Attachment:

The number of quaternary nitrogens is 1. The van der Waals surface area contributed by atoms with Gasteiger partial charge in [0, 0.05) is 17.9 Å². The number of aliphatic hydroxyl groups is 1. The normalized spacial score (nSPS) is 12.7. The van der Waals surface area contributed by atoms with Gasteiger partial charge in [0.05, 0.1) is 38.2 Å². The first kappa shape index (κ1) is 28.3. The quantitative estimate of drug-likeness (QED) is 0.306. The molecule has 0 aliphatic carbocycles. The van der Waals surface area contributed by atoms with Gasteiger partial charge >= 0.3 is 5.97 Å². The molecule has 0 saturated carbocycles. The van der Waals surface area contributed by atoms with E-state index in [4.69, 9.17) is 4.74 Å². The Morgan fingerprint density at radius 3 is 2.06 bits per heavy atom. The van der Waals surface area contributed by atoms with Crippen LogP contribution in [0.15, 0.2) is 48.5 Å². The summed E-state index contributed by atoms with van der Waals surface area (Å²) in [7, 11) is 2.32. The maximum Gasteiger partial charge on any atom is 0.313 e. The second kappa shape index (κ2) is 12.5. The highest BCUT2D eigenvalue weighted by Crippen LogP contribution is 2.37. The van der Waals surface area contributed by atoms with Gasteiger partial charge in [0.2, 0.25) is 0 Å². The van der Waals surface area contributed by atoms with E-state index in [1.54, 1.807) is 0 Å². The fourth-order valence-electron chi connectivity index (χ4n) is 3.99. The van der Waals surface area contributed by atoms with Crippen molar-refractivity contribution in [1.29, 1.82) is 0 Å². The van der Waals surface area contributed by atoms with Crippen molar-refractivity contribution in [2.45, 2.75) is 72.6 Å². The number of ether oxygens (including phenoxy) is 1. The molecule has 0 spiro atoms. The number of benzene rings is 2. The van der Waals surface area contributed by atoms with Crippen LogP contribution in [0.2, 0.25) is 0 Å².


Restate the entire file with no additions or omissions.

The number of quaternary nitrogens is 1. The van der Waals surface area contributed by atoms with Gasteiger partial charge in [0, 0.05) is 17.9 Å². The number of aliphatic hydroxyl groups is 1. The normalized spacial score (nSPS) is 12.7. The van der Waals surface area contributed by atoms with Gasteiger partial charge in [0.05, 0.1) is 38.2 Å². The first kappa shape index (κ1) is 28.3. The quantitative estimate of drug-likeness (QED) is 0.306. The molecule has 0 aliphatic carbocycles. The van der Waals surface area contributed by atoms with Gasteiger partial charge >= 0.3 is 5.97 Å². The molecule has 0 saturated carbocycles. The van der Waals surface area contributed by atoms with E-state index in [4.69, 9.17) is 4.74 Å². The Morgan fingerprint density at radius 3 is 2.06 bits per heavy atom. The van der Waals surface area contributed by atoms with Crippen LogP contribution in [0.15, 0.2) is 48.5 Å². The summed E-state index contributed by atoms with van der Waals surface area (Å²) in [7, 11) is 2.32. The maximum Gasteiger partial charge on any atom is 0.313 e. The second kappa shape index (κ2) is 12.5. The highest BCUT2D eigenvalue weighted by Crippen LogP contribution is 2.37. The van der Waals surface area contributed by atoms with Gasteiger partial charge in [0.2, 0.25) is 0 Å². The van der Waals surface area contributed by atoms with E-state index in [1.54, 1.807) is 0 Å². The fourth-order valence-electron chi connectivity index (χ4n) is 3.99. The van der Waals surface area contributed by atoms with Crippen molar-refractivity contribution in [1.29, 1.82) is 0 Å². The van der Waals surface area contributed by atoms with Crippen molar-refractivity contribution in [2.45, 2.75) is 72.6 Å². The number of ether oxygens (including phenoxy) is 1. The molecule has 0 spiro atoms. The number of benzene rings is 2. The van der Waals surface area contributed by atoms with Crippen LogP contribution in [0.2, 0.25) is 0 Å².